My friend’s father, who had built much of the house on his own, had planned to spend his retirement busying himself with carpentry, constructing furniture and the like. His workshop and all of his tools were in the basement of the house and, like everything else, were destroyed.

The neighborhood that burned in Neve Tzuf held primarily wooden houses belonging to older, founding members of the settlement, all in their seventies now, including two widows. For over thirty years they have lived together as friends, sharing meals, joys and sorrows. They imagined they would grow old together. In one night, that all changed. It is not clear that all those who lost their homes will return to Neve Tzuf. They may decide to move to other places, perhaps closer to their children. The fire destroyed not only homes, but the delicate web of community.

One of the amazing things about Israel is that, during times of crisis, the nation crosses political, ethnic, religious and ideological divides in order to help. A Facebook page and internet-donation campaign to help the affected families of Neve Tzuf-Halamish were opened, and on them, people are offering to help in whatever way they can (moving, plumbing, painting….) and to donate everything from clothes to kitchen appliances. There are already caravans full of clothes and furniture on site. (If you wish to help, you can do so through the hyperlinks above).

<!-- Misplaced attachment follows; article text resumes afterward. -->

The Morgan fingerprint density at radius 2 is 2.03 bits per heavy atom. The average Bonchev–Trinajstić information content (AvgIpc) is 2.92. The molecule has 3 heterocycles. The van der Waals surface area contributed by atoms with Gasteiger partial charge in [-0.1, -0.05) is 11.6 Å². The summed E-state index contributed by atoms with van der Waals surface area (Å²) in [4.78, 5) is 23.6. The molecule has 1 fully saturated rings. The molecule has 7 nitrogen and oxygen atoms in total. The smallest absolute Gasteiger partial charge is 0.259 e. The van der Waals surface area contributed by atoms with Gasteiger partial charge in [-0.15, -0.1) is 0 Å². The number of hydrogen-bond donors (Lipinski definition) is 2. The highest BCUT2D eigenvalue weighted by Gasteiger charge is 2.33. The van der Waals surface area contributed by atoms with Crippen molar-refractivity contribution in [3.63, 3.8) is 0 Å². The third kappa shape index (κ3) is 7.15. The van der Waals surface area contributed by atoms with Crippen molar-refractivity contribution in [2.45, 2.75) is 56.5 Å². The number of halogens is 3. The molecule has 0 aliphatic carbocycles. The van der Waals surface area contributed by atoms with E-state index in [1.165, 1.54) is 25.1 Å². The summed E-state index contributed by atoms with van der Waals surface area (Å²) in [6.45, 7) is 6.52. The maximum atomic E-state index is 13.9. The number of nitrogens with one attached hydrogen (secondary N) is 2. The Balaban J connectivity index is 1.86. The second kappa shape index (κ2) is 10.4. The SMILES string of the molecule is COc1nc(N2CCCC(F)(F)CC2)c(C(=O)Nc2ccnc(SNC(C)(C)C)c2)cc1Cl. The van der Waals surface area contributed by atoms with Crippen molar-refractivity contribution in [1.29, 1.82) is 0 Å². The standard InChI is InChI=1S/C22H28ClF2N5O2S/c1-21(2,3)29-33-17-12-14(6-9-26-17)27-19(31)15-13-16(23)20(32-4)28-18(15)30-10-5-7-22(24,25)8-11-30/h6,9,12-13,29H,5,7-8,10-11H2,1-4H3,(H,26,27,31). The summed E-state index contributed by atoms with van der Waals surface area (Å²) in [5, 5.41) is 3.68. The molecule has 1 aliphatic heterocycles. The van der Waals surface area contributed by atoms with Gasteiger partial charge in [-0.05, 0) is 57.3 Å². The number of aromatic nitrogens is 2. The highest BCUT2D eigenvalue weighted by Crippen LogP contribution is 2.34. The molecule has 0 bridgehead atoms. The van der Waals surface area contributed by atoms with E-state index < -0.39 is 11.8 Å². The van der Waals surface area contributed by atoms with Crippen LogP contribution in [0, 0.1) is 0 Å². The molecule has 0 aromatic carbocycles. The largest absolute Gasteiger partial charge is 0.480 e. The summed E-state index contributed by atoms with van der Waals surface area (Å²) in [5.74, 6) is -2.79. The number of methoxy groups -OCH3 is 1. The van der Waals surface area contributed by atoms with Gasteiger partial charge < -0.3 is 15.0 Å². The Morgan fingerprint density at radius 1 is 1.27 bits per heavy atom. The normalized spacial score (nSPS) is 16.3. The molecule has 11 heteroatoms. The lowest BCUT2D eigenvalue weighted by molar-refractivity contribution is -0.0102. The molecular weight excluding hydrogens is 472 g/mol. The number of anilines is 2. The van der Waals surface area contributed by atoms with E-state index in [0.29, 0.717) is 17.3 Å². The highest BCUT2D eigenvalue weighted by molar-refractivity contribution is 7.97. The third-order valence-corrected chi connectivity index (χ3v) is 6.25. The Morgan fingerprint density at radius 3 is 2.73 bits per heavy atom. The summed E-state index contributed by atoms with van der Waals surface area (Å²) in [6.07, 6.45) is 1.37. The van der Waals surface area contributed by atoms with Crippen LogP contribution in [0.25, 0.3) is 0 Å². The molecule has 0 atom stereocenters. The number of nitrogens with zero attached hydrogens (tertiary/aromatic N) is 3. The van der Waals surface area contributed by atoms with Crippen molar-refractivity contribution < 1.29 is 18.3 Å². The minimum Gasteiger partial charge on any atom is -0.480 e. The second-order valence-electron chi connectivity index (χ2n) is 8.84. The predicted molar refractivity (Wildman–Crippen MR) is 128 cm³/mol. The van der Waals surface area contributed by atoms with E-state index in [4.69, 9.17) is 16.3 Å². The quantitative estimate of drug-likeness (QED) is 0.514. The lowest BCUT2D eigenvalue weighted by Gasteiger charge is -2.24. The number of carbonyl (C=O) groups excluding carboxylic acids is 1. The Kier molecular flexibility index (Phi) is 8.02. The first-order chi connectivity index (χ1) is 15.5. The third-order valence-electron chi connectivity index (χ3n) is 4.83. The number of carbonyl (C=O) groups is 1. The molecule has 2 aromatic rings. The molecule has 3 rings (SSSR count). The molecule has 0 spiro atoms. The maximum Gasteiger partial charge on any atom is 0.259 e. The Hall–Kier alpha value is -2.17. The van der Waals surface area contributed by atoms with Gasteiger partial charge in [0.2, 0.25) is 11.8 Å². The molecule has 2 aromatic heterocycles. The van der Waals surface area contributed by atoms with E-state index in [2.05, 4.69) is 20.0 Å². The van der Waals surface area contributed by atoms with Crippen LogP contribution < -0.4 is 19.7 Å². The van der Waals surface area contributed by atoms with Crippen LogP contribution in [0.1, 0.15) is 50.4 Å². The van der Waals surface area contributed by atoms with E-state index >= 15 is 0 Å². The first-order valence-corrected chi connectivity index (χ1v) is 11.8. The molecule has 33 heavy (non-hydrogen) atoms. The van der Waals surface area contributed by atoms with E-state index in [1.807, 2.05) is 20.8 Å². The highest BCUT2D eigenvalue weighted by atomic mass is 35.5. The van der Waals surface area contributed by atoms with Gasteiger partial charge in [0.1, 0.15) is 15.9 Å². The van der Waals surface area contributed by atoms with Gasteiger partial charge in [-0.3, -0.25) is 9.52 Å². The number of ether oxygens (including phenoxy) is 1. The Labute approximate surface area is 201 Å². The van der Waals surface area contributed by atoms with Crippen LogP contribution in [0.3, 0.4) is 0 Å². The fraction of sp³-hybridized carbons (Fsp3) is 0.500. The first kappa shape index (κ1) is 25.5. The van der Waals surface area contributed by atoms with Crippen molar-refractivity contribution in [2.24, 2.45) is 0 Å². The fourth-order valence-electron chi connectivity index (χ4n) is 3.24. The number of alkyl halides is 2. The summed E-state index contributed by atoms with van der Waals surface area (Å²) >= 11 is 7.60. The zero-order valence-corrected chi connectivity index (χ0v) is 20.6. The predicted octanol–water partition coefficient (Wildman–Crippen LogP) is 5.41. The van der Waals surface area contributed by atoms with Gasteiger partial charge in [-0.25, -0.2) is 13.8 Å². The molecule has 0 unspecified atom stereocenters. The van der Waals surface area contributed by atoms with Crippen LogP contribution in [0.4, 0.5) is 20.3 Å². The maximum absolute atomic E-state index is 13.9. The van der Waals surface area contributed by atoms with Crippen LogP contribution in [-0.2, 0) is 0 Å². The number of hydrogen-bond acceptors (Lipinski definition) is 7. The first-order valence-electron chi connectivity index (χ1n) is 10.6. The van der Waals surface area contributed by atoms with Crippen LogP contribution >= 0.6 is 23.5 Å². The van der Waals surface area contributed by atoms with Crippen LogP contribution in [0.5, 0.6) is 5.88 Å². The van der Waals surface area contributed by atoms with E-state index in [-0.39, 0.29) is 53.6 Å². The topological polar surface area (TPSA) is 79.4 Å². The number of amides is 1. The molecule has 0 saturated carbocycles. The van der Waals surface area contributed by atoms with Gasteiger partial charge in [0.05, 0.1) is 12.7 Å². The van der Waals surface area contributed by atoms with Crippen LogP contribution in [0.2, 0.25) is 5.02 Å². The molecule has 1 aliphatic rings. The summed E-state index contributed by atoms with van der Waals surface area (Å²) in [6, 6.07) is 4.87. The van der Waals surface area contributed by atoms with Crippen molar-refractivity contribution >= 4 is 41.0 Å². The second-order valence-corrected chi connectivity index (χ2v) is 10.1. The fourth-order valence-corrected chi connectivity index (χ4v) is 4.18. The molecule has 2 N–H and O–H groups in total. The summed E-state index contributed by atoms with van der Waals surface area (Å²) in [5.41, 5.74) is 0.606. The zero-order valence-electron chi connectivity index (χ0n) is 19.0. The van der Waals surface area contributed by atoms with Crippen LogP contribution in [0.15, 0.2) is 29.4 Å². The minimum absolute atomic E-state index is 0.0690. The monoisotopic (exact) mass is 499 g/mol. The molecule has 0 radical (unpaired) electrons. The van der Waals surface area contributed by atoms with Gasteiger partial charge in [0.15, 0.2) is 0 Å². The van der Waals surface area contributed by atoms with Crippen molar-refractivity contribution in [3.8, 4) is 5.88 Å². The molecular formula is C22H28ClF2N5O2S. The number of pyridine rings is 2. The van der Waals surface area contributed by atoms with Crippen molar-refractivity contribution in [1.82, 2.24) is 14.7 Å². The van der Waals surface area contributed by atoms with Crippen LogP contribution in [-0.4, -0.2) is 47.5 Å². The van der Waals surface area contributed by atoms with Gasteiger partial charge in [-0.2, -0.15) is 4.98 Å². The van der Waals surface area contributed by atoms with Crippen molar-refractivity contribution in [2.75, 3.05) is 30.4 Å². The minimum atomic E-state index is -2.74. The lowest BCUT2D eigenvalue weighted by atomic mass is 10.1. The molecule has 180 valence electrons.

So much clothing and equipment was donated to families in Haifa that, within two days following the fire, the municipality requested that nothing more be brought for lack of space. My Facebook news feed was flooded with posts asking where people could donate, or offering to be a collection point or to transport gifts. It is in times like these that we see the heart of our people. The worst conditions bring out the best in us.

This blog tells one family’s story. 18 homes were lost in Neve Tzuf-Halamish alone. Over 500 families’ homes burnt down in Haifa. And there were more… in Nataf (where the beloved restaurant, Rama’s kitchen, was lost), in Beit Meir (where, among others, the studio and life’s work of artist Yoram Raanan was destroyed — the campaign to help him out is here), in Zichron, and I’m certain that there were more. There were so many fires… Thousands of people experienced a living nightmare and, the next morning, were left with nothing. Thousands of trees, deer, foxes, jackals, turtles, birds, bugs and other wildlife were also burnt alive in a forest inferno.

As I sit, writing, the rain pours down outside. The blessed rain that came a week too late for all of them.

About the Author
Ruthi Soudack, originally from Vancouver, arrived in Jerusalem for a short visit three days after the beginning of the first intifada, and has been here ever since. She is a traveller, yoga teacher, writer, translator, editor, storyteller, musician, and occasionally, a stand-up comic.